Friday, August 28, 2009

The ethics of anonymous blogging

Decline of the Logos has posted a reply to my eight sceptical theses on human rights. There are a few bits of cheap rhetoric and a bit of showing off (I've got a degree in philosophy too, darling) but also plenty of points I could engage with.

But I am not going to, because I am not going to get into an argument with an anonymous blogger - if there is an author's name on the blog then I cannot find it.

In part this is because I cannot take someone who is not prepared to reveal his or her identity entirely seriously. How can you have a philosophical argument with someone wearing a Donald Duck mask?

And partly it is because anonymity can be rude. The writer of Decline of the Logos calls me "Calder" several times. I rather like this academic convention - it has a pleasingly old-fashioned ring to it and makes me feel as though I am sharing a senior common room with Russell and Moore.

But the convention flourishes in the collegiate atmosphere of academia. It is a different matter to be referred to by your surname by someone who does not reveal his or her own name. I made just this complaint to another blog a few months ago.

I have less time for whoever wrote under the name "Colin Lloyd" on Lib Dem Voice - when this post first appeared there was nothing to tell the reader that this was a pseudonym, incidentally. He or she wrote of Liberator:
I should note that away from the left-wing sermon that is their editorial and Radical Bulletin they do print a variety of articles and even tolerate token eco-lib Jonathan Calder on their committee; but he is funny and occasionally pretends to be a post-centennial peer, so presumably fulfills some exclusive acceptability criteria of being ‘a bit right’ but Bonkers, and thus in need of some kind of compassionate care in their community.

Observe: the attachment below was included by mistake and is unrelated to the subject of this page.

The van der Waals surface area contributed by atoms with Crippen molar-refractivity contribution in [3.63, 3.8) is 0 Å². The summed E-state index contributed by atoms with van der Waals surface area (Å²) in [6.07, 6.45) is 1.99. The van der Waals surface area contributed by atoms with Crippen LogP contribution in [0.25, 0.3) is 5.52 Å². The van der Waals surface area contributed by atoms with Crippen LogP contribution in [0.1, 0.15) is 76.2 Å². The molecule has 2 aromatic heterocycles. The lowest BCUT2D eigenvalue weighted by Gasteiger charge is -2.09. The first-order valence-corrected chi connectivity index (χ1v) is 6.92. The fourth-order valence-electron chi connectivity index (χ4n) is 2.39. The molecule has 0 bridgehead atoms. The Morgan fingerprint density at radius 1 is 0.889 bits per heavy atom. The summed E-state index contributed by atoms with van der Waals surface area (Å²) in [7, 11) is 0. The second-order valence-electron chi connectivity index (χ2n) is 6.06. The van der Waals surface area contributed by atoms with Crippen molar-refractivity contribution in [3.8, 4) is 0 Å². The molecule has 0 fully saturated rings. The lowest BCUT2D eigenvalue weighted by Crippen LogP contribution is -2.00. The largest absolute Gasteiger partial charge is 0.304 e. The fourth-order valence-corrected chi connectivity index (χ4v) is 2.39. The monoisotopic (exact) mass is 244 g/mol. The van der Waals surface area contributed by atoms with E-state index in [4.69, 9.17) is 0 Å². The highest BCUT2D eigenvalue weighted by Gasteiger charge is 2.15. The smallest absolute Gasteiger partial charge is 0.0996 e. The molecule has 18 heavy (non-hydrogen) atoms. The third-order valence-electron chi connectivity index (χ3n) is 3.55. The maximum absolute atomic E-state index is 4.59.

Given that the author so spectacularly fails to get the point of Lord Bonkers, it may be that he or she chose "Colin Lloyd" as it was easy to write. (And since when have I been an "eco-lib" anyway? If I am one, it is of a pretty individual kind.)

Liberal Bureaucracy also discusses blogging and anonymity in the light of the Liskula Cohen case.


Simon Titley said...

There's a very good blog about anonymous bloggers here:

One does sense that most anonymous bloggers are in fact rather sad young men sitting in their bedrooms playing fantasy politics. How much easier to attack the grown-ups when your true identity is hidden.

It is all just passive-aggressive behaviour really, the cyber equivalent of the Post-it note stuck on the student fridge door. That, and the right-wing libertarianism that comes naturally to people with no friends who spend their entire lives in front of a computer screen.

Anonymous said...

Hi Jonathan,

I apologise, but I've actually only just seen this post - I don't get to blog as much as I would like. I thought I'd made my identity clear on my 'About Me' page, but if my name is an issue, I can tell you that I'm Adam Bell, and I currently work in Islington as our Borough Organiser.

I also apologise for any cheap rhetoric I may have used; such things are unbecoming to us all.

Jonathan Calder said...

Hello Adam

Thanks for that. I did look for your name on the site at the time but couldn't find it.

Either I was being stupid or you have updated the page since then.

Best wishes